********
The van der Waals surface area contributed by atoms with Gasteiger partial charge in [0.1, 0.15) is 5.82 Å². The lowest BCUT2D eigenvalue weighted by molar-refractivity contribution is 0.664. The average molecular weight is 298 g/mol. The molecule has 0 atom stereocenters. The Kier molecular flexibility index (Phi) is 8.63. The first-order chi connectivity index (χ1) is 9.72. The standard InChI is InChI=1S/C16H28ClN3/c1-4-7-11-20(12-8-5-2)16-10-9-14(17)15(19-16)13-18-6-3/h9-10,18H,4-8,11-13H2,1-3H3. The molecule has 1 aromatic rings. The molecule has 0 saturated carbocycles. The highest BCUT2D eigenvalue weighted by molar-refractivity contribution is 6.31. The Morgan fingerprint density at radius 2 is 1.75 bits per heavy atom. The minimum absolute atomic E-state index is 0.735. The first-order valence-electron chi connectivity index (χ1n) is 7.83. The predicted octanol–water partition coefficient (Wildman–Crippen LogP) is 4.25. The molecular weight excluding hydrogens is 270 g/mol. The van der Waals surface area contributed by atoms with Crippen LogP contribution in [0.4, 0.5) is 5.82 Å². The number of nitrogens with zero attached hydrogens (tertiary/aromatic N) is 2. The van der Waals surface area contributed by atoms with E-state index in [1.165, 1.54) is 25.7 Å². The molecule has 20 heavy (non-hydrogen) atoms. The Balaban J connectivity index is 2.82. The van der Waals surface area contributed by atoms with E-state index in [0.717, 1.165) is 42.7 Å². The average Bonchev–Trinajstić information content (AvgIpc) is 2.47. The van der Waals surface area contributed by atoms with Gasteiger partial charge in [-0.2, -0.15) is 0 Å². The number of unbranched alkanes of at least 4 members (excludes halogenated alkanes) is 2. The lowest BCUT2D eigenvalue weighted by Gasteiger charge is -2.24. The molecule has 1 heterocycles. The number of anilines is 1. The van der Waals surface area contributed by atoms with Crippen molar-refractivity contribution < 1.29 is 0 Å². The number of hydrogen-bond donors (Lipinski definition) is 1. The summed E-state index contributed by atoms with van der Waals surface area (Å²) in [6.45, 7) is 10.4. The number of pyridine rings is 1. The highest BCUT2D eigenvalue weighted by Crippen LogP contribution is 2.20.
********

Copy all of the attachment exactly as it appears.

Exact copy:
The van der Waals surface area contributed by atoms with Gasteiger partial charge in [0.1, 0.15) is 5.82 Å². The lowest BCUT2D eigenvalue weighted by molar-refractivity contribution is 0.664. The average molecular weight is 298 g/mol. The molecule has 0 atom stereocenters. The Kier molecular flexibility index (Phi) is 8.63. The first-order chi connectivity index (χ1) is 9.72. The standard InChI is InChI=1S/C16H28ClN3/c1-4-7-11-20(12-8-5-2)16-10-9-14(17)15(19-16)13-18-6-3/h9-10,18H,4-8,11-13H2,1-3H3. The molecule has 1 aromatic rings. The molecule has 0 saturated carbocycles. The highest BCUT2D eigenvalue weighted by molar-refractivity contribution is 6.31. The Morgan fingerprint density at radius 2 is 1.75 bits per heavy atom. The minimum absolute atomic E-state index is 0.735. The first-order valence-electron chi connectivity index (χ1n) is 7.83. The predicted octanol–water partition coefficient (Wildman–Crippen LogP) is 4.25. The molecular weight excluding hydrogens is 270 g/mol. The van der Waals surface area contributed by atoms with Crippen LogP contribution in [0.4, 0.5) is 5.82 Å². The number of nitrogens with zero attached hydrogens (tertiary/aromatic N) is 2. The van der Waals surface area contributed by atoms with E-state index in [1.165, 1.54) is 25.7 Å². The molecule has 20 heavy (non-hydrogen) atoms. The Balaban J connectivity index is 2.82. The van der Waals surface area contributed by atoms with E-state index in [0.717, 1.165) is 42.7 Å². The average Bonchev–Trinajstić information content (AvgIpc) is 2.47. The van der Waals surface area contributed by atoms with Gasteiger partial charge in [-0.2, -0.15) is 0 Å². The number of unbranched alkanes of at least 4 members (excludes halogenated alkanes) is 2. The lowest BCUT2D eigenvalue weighted by Gasteiger charge is -2.24. The molecule has 1 heterocycles. The number of anilines is 1. The van der Waals surface area contributed by atoms with Crippen molar-refractivity contribution < 1.29 is 0 Å². The number of hydrogen-bond donors (Lipinski definition) is 1. The summed E-state index contributed by atoms with van der Waals surface area (Å²) in [6.45, 7) is 10.4. The number of pyridine rings is 1. The highest BCUT2D eigenvalue weighted by Crippen LogP contribution is 2.20.